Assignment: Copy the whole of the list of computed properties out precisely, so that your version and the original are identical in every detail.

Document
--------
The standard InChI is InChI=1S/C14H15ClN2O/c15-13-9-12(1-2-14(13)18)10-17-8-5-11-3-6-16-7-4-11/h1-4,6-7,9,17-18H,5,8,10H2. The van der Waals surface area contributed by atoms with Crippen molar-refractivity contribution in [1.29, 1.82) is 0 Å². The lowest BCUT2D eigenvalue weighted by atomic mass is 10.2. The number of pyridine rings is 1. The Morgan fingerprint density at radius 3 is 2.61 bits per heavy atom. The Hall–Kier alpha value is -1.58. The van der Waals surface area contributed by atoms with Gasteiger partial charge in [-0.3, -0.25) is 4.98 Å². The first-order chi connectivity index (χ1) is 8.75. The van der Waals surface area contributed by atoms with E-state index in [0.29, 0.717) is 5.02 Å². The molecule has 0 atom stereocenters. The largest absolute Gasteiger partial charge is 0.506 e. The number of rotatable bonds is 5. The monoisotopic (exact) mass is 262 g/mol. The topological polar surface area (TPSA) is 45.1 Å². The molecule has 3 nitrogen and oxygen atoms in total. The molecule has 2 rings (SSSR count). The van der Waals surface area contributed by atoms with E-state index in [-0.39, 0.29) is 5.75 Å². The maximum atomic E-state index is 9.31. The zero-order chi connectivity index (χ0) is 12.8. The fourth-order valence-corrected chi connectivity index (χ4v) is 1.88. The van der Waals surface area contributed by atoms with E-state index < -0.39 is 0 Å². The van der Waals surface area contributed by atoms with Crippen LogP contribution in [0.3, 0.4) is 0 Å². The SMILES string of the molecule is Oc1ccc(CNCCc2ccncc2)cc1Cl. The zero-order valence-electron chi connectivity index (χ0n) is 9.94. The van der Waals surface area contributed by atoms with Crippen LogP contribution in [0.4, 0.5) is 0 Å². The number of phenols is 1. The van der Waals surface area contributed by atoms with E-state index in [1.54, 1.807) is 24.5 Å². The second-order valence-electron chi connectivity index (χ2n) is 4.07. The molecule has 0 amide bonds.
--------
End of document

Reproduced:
The standard InChI is InChI=1S/C14H15ClN2O/c15-13-9-12(1-2-14(13)18)10-17-8-5-11-3-6-16-7-4-11/h1-4,6-7,9,17-18H,5,8,10H2. The van der Waals surface area contributed by atoms with Crippen molar-refractivity contribution in [1.29, 1.82) is 0 Å². The lowest BCUT2D eigenvalue weighted by atomic mass is 10.2. The number of pyridine rings is 1. The Morgan fingerprint density at radius 3 is 2.61 bits per heavy atom. The Hall–Kier alpha value is -1.58. The van der Waals surface area contributed by atoms with Gasteiger partial charge in [-0.3, -0.25) is 4.98 Å². The first-order chi connectivity index (χ1) is 8.75. The van der Waals surface area contributed by atoms with E-state index in [0.29, 0.717) is 5.02 Å². The molecule has 0 atom stereocenters. The largest absolute Gasteiger partial charge is 0.506 e. The number of rotatable bonds is 5. The monoisotopic (exact) mass is 262 g/mol. The topological polar surface area (TPSA) is 45.1 Å². The molecule has 3 nitrogen and oxygen atoms in total. The molecule has 2 rings (SSSR count). The van der Waals surface area contributed by atoms with E-state index in [-0.39, 0.29) is 5.75 Å². The maximum atomic E-state index is 9.31. The zero-order chi connectivity index (χ0) is 12.8. The fourth-order valence-corrected chi connectivity index (χ4v) is 1.88. The van der Waals surface area contributed by atoms with E-state index < -0.39 is 0 Å². The van der Waals surface area contributed by atoms with Crippen LogP contribution in [0.3, 0.4) is 0 Å². The SMILES string of the molecule is Oc1ccc(CNCCc2ccncc2)cc1Cl. The zero-order valence-electron chi connectivity index (χ0n) is 9.94. The van der Waals surface area contributed by atoms with Crippen LogP contribution in [0.4, 0.5) is 0 Å². The number of phenols is 1. The van der Waals surface area contributed by atoms with E-state index in [1.54, 1.807) is 24.5 Å². The second-order valence-electron chi connectivity index (χ2n) is 4.07. The molecule has 0 amide bonds.